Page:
On Musical Theft and Mahler

Of all things, the subject of musical ethics became a slightly controversial topic last week during my first talk on Gustav Mahler. I was asked this interesting question: “How did Mahler get away with 'stealing' from other composers of the time? Weren't there any repercussions? And since he was such a stealer, how did he become so famous amongst those that love as opposed to hate him?”

Where did this come from? While discussing Mahler’s first symphony, I pointed out his many direct references to other well-known pieces. Both the introduction of Beethoven’s 4th and 9thsymphonies sound eerily similar to the introduction of Mahler’s 1st..Mahler’s cuckoo birds are clearly a quote of Beethoven’s birds in the Pastoral symphony. The finale theme of Haydn’s “London” symphony is similar in shape and mood to the main theme in Mahler’s 1st movement, which itself quotes one of Mahler’s earlier songs. The folk tune Frère Jacques literally structures Mahler’s funereal 3rd movement, along with tunes written in klezmer style. In the last movement, Mahler specifically quotes themes from Liszt’sFaust symphony and Wagner’s operas.

So here we have a symphony by one composer that at some level expects listeners to be familiar with Beethoven, Haydn, Liszt, Wagner, and Bohemian folk music. I think the question about whether Mahler’s audacious and prolific musical theft had negative repercussions for his contemporaries is worth considering. His own wife Alma Mahler described dismissing his fourth symphony as simply restating Haydn! And perhaps his many musical references had some people thinking he was more a conductor assembling together all the other music he knew, rather than a composer creating original works.

 Mahler continually complained that people misunderstood the emotional thrust of his music. He was shocked when one critic found the klezmer street music in his funeral march “boisterous.” He wrote at length about the pathos he intended by juxtaposing an amateur street band with a funeral procession. Irony is certainly the key concept in Mahler’s musical references. Just as counterpoint is the layering and combining of multiple melodies to create a new music, Mahler combined all these different musical references to create new musical meanings. His reference is never the thing itself, but its relationship to the music around it. The quotations of Beethoven’s 4th and 9th symphonies in the introduction of Mahler’s 1st symphony are not there to remind us of Beethoven, but to conjure a common theme, namely the genesis of a complete sonic universe. The quotations of Wagner’s fanfares are not to borrow the greatness of Wagner’s music, but to instantly identify the idea of struggle and heroism. In hearing the reference, we are not instantly placed in the worlds of Siegfried or Parsifal, but instead understand that Mahler’s symphony has at its center its own hero engaged in titanic struggle. Similarly, Mahler often quotes the opening of Beethoven’s 5th symphony not to conjure Beethoven’s music, but to evoke the universal connotation we have for that music as a personal battle against fate.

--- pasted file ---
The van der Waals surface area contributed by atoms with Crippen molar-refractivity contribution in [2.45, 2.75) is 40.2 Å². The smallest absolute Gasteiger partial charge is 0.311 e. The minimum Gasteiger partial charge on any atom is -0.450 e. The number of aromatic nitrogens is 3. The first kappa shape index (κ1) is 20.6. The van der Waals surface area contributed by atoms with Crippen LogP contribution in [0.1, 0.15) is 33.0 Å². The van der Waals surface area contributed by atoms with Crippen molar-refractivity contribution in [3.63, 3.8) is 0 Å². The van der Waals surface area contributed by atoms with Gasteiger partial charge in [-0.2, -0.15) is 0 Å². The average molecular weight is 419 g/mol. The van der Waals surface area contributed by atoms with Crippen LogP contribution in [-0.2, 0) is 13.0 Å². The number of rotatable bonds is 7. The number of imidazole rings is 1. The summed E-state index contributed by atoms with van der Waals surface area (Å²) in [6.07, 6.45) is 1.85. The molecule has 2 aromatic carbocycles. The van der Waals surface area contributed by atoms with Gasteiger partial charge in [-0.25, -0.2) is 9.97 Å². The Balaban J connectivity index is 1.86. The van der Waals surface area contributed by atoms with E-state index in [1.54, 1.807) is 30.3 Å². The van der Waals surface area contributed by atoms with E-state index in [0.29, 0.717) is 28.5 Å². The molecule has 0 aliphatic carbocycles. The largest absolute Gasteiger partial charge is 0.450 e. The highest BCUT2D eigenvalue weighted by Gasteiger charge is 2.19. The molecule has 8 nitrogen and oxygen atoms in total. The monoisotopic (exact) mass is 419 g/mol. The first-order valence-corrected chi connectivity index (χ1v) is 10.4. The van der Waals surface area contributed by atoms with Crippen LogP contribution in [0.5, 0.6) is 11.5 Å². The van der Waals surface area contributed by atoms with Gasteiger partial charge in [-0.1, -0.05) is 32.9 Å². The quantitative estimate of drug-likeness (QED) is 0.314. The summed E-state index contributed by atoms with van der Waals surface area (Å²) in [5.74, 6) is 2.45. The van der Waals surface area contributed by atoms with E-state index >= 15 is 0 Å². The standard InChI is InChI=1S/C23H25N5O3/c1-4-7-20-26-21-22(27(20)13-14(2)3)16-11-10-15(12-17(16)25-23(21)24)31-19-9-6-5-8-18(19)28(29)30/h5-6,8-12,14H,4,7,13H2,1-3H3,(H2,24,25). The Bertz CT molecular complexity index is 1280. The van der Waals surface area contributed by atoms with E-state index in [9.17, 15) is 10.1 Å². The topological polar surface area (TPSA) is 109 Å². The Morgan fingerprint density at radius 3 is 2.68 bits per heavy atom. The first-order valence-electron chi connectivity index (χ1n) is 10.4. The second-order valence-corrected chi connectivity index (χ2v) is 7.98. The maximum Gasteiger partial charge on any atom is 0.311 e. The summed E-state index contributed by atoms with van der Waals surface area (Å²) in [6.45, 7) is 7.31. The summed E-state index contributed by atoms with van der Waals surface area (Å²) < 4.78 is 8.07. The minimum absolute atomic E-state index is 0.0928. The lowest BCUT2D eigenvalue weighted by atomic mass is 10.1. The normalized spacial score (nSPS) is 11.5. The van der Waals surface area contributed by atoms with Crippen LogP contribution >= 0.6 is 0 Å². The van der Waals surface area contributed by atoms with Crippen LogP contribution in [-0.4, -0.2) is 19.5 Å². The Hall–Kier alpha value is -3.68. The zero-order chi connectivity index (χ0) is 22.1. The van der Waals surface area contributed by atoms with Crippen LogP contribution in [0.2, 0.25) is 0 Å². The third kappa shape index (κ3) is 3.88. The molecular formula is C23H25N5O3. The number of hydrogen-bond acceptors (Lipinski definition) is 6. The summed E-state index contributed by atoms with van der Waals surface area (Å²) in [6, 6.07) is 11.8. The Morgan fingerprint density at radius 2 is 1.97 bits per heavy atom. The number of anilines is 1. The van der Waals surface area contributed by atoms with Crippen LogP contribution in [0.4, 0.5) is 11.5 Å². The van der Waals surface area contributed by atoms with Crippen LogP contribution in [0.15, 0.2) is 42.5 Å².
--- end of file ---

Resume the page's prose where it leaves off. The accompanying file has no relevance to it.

For us in the postmodern age, this use of reference is practically the bread and butter of art. We are accustomed to both art and entertainment that derives much of its material and meaning by juxtaposing and assembling elements from other artworks. Assemblage in visual art and sampling in music are widely accepted and understood. But in Mahler’s time, many listeners probably considered excessive use of outside reference derivative or indulgent. To be sure, musical quotation was hardly an innovation. Beethoven “ripped off” both Mozart and Haydn in many of his pieces. The themes in the opening of his first piano sonata are clearly modeled after Mozart’s late C minor sonata.  Schubert also “ripped off” Mozart, using a nearly identical theme in his own violin sonata to one of Mozart’s. But these borrowings came from positions of artistic strength, not weakness. The artistic genius was in the way Beethoven and Schubert developed Mozart’s themes. Using these themes was a form of tribute and a point of departure for original invention. A good case in point is Beethoven’s Diabelli variations. Diabelli’s theme is a marvelous piece of music  in its own right. But there is no sense of “stealing” in Beethoven’s 33 variations on this tune.